Dry Mexico
Dry Mexico

MEXICO CITY — The capital of Mexico delivers water unequally to its 20 million people.

While residents of neighborhoods like Cuauhtémoc or Polanco suffer occasional water shortages — everyone does — poorer areas face routine shortages, reports Mexican newspaper La Jornada. One such place is Iztapalapa, where there can be no water for weeks, and driving a city van to deliver water is akin to steering a truck full of cash, the daily notes.

One driver, Mario, recently showed bullet marks on his stomach to a La Jornada reporter, while another, José de Jesús Campos, said that armed kidnappers demanding water take drivers hostage.

Mexico City was built on lakes but has been drinking up its underground water over centuries. Water is now piped from distant reservoirs, although much of it is lost during the transfer, the paper reports.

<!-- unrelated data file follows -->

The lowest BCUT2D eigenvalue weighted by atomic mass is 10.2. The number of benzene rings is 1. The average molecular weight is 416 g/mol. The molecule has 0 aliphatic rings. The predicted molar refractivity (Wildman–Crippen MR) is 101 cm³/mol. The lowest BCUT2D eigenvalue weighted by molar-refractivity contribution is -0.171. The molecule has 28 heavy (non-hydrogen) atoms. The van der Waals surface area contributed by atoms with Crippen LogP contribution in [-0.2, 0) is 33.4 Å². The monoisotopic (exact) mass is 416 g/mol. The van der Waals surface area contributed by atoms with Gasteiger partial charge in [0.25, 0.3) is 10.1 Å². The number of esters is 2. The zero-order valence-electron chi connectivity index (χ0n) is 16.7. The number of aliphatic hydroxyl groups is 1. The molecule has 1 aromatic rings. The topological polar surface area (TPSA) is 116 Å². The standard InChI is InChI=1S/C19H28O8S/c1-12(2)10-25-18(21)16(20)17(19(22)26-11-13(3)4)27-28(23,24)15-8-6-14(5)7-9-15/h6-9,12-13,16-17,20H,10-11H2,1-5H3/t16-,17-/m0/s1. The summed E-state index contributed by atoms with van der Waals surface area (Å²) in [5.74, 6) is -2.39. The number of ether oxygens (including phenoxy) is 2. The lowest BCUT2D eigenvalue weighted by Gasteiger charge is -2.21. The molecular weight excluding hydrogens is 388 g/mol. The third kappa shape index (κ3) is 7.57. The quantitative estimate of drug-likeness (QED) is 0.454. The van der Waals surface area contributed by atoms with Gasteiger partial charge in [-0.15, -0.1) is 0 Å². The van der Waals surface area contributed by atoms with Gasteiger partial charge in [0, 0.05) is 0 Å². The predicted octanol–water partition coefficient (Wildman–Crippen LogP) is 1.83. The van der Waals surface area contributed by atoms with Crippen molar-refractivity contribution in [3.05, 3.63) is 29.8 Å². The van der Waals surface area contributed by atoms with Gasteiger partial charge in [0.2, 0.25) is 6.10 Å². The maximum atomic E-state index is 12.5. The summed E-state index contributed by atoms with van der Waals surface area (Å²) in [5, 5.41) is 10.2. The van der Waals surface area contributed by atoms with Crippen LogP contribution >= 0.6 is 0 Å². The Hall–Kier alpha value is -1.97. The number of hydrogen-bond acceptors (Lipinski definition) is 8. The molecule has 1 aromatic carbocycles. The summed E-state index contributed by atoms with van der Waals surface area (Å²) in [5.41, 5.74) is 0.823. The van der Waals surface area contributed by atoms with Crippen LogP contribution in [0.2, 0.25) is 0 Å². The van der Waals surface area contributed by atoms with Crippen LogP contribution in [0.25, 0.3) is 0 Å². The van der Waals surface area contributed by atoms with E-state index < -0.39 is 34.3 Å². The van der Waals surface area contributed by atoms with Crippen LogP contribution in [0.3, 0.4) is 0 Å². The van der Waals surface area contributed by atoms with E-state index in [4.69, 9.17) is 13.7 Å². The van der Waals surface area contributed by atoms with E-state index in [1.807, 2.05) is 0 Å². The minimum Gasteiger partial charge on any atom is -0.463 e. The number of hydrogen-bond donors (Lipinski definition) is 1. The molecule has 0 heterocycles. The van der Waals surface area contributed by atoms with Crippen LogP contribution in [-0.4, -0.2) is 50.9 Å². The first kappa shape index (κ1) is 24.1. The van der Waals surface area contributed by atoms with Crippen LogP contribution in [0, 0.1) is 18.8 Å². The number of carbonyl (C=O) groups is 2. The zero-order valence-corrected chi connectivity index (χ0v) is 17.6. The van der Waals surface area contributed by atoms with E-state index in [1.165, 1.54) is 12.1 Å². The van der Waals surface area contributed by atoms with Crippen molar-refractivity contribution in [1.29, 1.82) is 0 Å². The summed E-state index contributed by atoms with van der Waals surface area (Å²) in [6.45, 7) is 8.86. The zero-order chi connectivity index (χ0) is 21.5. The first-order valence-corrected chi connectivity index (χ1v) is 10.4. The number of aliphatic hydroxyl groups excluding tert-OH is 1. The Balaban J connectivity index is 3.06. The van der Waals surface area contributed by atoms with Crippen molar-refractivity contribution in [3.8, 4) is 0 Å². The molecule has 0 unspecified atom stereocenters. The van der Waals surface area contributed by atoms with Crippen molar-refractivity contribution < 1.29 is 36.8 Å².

Piedad Caballero, a resident, told La Jornada, that authorities "don't do anything. They keep saying there is no water." Inevitably, public anger at inaccessible authorities is vented out at the delivery man.

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Society

Teachers v. Parents: The End Of Tunisia's "Golden Age" Of Education

Violence against teachers, poorly received educational reforms, conflicts with parents: In Tunisia, the entire education sector is in crisis.

In a Koranic school in Kasserine

Frida Dahmani

TUNIS — In Sousse, a city in eastern Tunisia, students tried to burn down their school with Molotov cocktails. In Mahdia, a coastal city, an English teacher was dragged before the courts after having given an F to a student. In Ezzahra, in the southern suburbs of Tunis, a student stabbed his history and geography teacher after not being allowed to retake an exam for which he had been absent without an excuse. Another student exhibited female underwear in class to make his classmates laugh.

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